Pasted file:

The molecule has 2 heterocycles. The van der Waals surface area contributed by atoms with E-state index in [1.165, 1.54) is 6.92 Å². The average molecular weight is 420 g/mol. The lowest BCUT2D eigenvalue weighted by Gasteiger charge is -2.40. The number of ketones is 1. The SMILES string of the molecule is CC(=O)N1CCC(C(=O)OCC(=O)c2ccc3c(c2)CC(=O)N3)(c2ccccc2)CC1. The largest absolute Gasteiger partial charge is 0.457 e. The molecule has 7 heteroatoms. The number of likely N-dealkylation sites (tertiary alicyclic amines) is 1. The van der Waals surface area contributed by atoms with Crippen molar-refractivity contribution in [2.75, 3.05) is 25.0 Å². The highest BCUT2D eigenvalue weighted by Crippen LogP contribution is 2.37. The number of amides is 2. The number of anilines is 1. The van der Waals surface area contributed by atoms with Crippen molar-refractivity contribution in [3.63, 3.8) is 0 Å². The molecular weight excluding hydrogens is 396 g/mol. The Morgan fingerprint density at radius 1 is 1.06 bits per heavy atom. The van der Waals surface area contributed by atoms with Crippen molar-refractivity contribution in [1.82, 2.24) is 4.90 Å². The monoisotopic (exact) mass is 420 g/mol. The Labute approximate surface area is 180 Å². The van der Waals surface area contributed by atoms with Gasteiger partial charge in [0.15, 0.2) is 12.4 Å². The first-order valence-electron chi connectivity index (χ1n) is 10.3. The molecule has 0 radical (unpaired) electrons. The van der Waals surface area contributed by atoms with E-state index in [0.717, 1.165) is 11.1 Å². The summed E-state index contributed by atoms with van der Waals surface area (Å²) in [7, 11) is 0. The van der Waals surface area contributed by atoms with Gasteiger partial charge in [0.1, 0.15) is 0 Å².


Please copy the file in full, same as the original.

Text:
The molecule has 2 heterocycles. The van der Waals surface area contributed by atoms with E-state index in [1.165, 1.54) is 6.92 Å². The average molecular weight is 420 g/mol. The lowest BCUT2D eigenvalue weighted by Gasteiger charge is -2.40. The number of ketones is 1. The SMILES string of the molecule is CC(=O)N1CCC(C(=O)OCC(=O)c2ccc3c(c2)CC(=O)N3)(c2ccccc2)CC1. The largest absolute Gasteiger partial charge is 0.457 e. The molecule has 7 heteroatoms. The number of likely N-dealkylation sites (tertiary alicyclic amines) is 1. The van der Waals surface area contributed by atoms with Crippen molar-refractivity contribution in [2.75, 3.05) is 25.0 Å². The highest BCUT2D eigenvalue weighted by Crippen LogP contribution is 2.37. The number of amides is 2. The number of anilines is 1. The van der Waals surface area contributed by atoms with Crippen molar-refractivity contribution in [3.63, 3.8) is 0 Å². The molecular weight excluding hydrogens is 396 g/mol. The Morgan fingerprint density at radius 1 is 1.06 bits per heavy atom. The van der Waals surface area contributed by atoms with Crippen molar-refractivity contribution in [1.82, 2.24) is 4.90 Å². The monoisotopic (exact) mass is 420 g/mol. The Labute approximate surface area is 180 Å². The van der Waals surface area contributed by atoms with Gasteiger partial charge in [0.15, 0.2) is 12.4 Å². The first-order valence-electron chi connectivity index (χ1n) is 10.3. The molecule has 0 radical (unpaired) electrons. The van der Waals surface area contributed by atoms with E-state index in [0.717, 1.165) is 11.1 Å². The summed E-state index contributed by atoms with van der Waals surface area (Å²) in [7, 11) is 0. The van der Waals surface area contributed by atoms with Gasteiger partial charge in [0.1, 0.15) is 0 Å².